Here are all of the posts tagged ‘Scott Monty’.
Having worked client side for over 10 years before joining We Are Social, I totally get the ROI culture of most companies – this is how things work, especially in these recessionary times when every penny counts.
The frustrating thing is that measuring the ROI of social media is tricky (as Scott Monty, Ford’s head of social media famously said “What’s the ROI of putting your pants on in the morning?”). However, I joined a social media agency not only because I am passionate about social media but mostly because I am 100% convinced that social media 1) will become a core activity for businesses of all shapes and sizes and 2) it will transform the way companies operate. To me, social media is a long term commitment.
With that in mind, Chris Lake draws a very interesting parallel between social media and e-commerce:
We’re still hearing a lot of hype about something that is unproven, in ROI terms. That remains true, although some companies are generating ROI today, whereas others may take a hit before seeing a return. If you buy into the idea that this might work, then you need to be prepared to wait in order to see some positive results.
There are parallels with the great leaps into e-commerce a decade ago (amazingly some retailers have yet to dip their toes into the water). The cynics at the time doubted that selling things online would ever become a mass market no-brainer, as it is today. I wonder if the same applies to adopting social media?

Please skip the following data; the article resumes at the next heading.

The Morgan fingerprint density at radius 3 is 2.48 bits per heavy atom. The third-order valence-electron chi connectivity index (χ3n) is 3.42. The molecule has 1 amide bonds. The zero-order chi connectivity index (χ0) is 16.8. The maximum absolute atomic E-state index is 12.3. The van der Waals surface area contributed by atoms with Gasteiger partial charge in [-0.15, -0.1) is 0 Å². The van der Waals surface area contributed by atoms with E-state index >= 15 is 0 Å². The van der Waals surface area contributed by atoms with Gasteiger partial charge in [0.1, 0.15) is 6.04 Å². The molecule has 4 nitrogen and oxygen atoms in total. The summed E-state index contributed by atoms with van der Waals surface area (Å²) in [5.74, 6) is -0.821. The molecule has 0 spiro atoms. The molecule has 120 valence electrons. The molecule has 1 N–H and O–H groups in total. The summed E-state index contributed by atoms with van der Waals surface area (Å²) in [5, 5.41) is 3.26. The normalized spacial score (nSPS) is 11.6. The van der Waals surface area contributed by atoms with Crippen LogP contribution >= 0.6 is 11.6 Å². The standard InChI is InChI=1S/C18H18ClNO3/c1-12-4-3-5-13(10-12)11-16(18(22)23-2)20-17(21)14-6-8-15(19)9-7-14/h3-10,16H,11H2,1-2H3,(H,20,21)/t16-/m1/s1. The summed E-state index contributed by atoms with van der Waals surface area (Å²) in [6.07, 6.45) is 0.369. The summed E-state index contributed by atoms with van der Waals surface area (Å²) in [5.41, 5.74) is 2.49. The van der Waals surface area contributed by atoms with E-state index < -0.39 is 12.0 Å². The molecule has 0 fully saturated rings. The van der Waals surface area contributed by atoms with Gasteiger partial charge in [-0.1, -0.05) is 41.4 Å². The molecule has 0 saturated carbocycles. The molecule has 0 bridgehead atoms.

There’s no doubt that the internet has done wonders for many companies. Tesco may pull in around £2bn of sales from its online operations this year, and perhaps £100m in clear profit. And John Lewis now counts its website as its biggest store, ahead of the huge ‘flagship store’ on Oxford Street. If that’s not progress, I don’t know what is. Not that it happened overnight. ROI obviously wasn’t generated immediately. Both Tesco and John Lewis needed to pony up a large wedge of development money in order to set up their websites, and to recruit appropriate people to run them. They had to pay to play, in order to transform their businesses.
The next decade will be the age of customer engagement and customer satisfaction. Don’t want to miss out on the next big revolution? Then start engaging with social media now.
It’s a question we get asked a lot, and despite the temptation to reply with Scott Monty’s (the head of social media for Ford) famed response – “What’s the ROI of putting your pants on in the morning?”, we usually say something more considered. We talk about how, despite the fact that we can measure the outcomes of the work that we do (and that we’re getting pretty good at it) and that we work with our clients to set meaningful KPIs at the beginning of engagements, it is still really hard to map those back to business metrics like ROI.
This is why we’re working closely with the rest of the IAB’s Social Media Council to get our research into the effectiveness of social media at a campaign level off the ground (you would not believe how hard it is to devise appropriate and affordable research methodologies to do so), and also one of the reasons we’re active participants at MeasurementCamp.
However, those that tell you can’t measure anything are wrong. If you’d like to know more, Jon ‘yongfook’ Cockle has a great presentation and accompanying blog post that outlines an approach to measurement that pretty much mirrors our own:
Understanding how to behave in social media is easy: be nice or leave.
A succinct, simple truth that applies to social situations, both on and offline. However it’s more than just a catchphrase. As background, Faris explains the interplay of relationships, trust and relevance:
Social media is centred on people talking to each other, one to one and one to many, establishing and reinforcing different kinds of relationships.